Today, the sole major cinema left in Tripoli is a men-only zone stripped of glamour, offering a diet of violence-packed films and blunt warnings that women are not welcome.
And the city's old epithet, "Mermaid of the Mediterranean", jars sharply with what has become a mainly Islamist-run capital of a country plagued by conflict and political chaos.
The rot started even before the 2011 revolution that ousted longtime dictator Moamer Kadhafi, and has since seen movie houses bolt their doors one after the other.
Today's lone silver screen is the Omar al-Khayyam, where a sign tells women to stay away: "Access is formally banned because there are people who indulge in acts contrary to customs and religion."
Films full of blood and violence like "Scarface" and "Die Hard" pass muster with the militias that have controlled the city since August 2014, driving Libya's elected parliament and internationally recognised government to take refuge in the far east of the country.
It was not always so, Tripoli residents insist, recalling the city's former cultural diversity.
In the pre-Kadhafi glory days for cinema-goers, there were no less than 20 movie theatres -- and some live on in the memory of locals.
'ELEGANT AND MAJESTIC'
"In the 1960s, we used to live near the Arena Giardino (outdoor cinema) and all I had to do was lean on the window on the second floor to watch the films," said Abdelmonem Sbeta, a geologist and active member of a post-Kadhafi civil society group.
"Cinema was the reward at the end of the week, but we all had to get dressed to the hilt. That was the rule for everyone, for Muslim and Jewish Libyans, Italians, Europeans and Americans."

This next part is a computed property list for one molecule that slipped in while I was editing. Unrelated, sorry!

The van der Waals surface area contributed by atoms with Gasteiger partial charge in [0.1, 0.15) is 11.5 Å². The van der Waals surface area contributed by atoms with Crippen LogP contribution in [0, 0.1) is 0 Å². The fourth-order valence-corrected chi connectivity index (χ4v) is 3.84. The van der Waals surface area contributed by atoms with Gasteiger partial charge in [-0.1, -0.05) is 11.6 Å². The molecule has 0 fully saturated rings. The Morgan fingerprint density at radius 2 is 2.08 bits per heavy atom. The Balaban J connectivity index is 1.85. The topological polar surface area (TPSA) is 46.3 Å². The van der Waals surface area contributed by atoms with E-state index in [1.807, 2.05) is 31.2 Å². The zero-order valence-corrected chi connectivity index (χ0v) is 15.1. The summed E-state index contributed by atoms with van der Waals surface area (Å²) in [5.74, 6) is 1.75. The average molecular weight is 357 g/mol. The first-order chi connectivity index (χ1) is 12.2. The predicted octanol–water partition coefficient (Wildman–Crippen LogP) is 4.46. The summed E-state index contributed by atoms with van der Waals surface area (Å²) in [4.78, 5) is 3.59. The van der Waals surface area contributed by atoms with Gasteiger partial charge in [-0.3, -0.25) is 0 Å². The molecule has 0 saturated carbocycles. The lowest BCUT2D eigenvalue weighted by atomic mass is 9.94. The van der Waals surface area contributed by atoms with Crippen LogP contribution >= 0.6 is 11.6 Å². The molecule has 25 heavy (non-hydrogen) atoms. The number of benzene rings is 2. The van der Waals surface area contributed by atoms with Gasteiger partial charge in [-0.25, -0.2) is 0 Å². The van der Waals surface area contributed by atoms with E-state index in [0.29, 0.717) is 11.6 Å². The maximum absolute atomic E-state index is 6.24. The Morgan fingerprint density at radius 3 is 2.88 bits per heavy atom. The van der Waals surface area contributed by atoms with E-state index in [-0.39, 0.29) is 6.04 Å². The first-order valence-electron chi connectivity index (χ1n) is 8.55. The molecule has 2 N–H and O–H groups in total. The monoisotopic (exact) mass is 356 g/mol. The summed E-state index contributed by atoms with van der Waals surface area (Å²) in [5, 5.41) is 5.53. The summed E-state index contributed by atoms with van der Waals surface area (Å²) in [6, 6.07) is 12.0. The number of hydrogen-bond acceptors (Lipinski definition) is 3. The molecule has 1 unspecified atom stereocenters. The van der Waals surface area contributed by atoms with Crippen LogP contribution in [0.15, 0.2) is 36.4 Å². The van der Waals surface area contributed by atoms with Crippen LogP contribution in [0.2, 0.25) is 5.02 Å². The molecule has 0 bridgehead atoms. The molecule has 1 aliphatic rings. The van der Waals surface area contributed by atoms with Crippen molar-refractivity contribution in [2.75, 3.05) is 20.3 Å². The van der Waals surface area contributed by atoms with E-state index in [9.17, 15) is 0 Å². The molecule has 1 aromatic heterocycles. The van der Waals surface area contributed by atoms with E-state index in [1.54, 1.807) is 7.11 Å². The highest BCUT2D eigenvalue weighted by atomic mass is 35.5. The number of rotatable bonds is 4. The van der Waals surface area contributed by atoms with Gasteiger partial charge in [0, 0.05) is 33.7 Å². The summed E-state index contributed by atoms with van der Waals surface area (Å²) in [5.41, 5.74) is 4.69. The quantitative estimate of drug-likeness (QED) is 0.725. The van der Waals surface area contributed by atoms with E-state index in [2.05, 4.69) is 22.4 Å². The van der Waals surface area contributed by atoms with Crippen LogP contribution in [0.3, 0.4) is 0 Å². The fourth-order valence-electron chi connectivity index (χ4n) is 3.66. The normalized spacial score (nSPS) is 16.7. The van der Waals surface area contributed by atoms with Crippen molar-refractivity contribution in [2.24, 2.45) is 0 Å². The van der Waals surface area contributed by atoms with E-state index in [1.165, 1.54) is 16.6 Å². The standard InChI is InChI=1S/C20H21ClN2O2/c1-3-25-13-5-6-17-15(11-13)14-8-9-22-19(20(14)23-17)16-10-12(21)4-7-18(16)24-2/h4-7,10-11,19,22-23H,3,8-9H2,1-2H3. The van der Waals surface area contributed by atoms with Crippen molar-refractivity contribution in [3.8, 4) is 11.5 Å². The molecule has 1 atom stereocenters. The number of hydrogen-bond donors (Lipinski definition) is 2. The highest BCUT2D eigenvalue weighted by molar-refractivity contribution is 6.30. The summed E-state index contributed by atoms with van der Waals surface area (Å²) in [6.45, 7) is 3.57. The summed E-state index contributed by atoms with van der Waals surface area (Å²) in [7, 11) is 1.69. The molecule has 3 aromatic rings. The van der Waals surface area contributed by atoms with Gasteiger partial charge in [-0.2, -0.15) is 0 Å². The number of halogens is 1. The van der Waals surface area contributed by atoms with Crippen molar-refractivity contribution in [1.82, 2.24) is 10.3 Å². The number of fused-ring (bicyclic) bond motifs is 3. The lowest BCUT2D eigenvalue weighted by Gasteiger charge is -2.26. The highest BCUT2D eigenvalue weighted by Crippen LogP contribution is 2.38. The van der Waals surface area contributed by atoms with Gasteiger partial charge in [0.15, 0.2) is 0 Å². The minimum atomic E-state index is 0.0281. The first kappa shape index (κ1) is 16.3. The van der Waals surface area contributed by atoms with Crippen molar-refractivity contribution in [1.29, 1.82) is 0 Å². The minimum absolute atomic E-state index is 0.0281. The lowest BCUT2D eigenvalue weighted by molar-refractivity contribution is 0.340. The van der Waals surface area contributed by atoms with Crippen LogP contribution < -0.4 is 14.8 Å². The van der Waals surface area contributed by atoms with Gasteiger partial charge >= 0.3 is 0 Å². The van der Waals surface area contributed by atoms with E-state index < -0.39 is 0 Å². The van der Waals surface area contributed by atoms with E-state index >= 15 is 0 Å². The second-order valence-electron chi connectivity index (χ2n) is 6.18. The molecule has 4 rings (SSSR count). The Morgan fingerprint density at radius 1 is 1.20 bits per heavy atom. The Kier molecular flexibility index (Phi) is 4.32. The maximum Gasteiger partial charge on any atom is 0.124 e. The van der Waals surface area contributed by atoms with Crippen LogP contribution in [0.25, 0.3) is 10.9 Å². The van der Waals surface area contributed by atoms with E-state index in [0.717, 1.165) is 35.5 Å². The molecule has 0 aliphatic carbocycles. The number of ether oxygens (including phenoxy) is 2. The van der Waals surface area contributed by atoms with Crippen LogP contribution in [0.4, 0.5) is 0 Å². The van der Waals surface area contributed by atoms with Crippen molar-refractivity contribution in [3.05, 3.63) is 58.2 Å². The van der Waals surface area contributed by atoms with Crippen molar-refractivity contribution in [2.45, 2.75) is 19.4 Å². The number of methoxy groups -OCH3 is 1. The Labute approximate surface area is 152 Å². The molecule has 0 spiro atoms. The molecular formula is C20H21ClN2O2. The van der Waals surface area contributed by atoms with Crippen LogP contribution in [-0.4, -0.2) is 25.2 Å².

"My best memories of cinemas in Tripoli go back to 1974 when my parents took me to watch 'The Tamarind Seed' (a British-US film with Julie Andrews and Omar Sharif).
"I don’t believe I've ever seen such a beautiful theatre, not even in Europe," said Karima Leguel, an Anglo-Libyan who was an impressionable nine-year-old at the time, now a mother-of-two.
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"Everything was so elegant and majestic: the velvet seats, the decorated curtains and the precious wood-panelling."
In 1969, the bloodless coup which overthrew Libya's monarchy and brought Colonel Kadhafi to power swept away the old order.
Under his rule, the cinema was seen as both frivolous and superfluous. Businesses were nationalised and foreign movies were equivalent to a "cultural invasion".
"Tripoli without cinemas was the beginning of the end for us because it was on a par with the decline of Libya," said Leguel.
'BRUCE LEE WAS OUR HERO'
The Royal cinema, renamed Al-Shaab (The People) during Kadhafi's initial drive toward his brand of Arab nationalism in the North African state, used to stand near Martyrs' Square in downtown Tripoli. Now it is empty, waiting to be converted into a parking lot.
"For people in the area, the cinema was all we had for distraction," recalled Mohamed Kamel, owner of a busy local coffee shop.
"When we were children, we would wait eagerly to go see an Indian or karate movie. Bruce Lee was our hero," he said, harking back to the days of Kadhafi's Libya when such movies were all that were on offer -- driving many to DVDs and satellite channels.
Others, like 39-year-old graphic artist Wael Garamalli, have less fond memories.
"I went to a cinema on December 24 Street in the 80s to see a karate movie. I felt so uncomfortable, it was like being locked up with a bunch of yobs. Nothing like the audiences of my parents' time."
But for Leguel, whatever the films on offer, "a city without cinemas is inconceivable".
In a country whose troubles appear far from over, geologist Sbeta, meanwhile, remains optimistic.
"No one can take away this city's joie de vivre, its elegance and its desire to move forward," he said. "It's part of the DNA in all of us in Tripoli."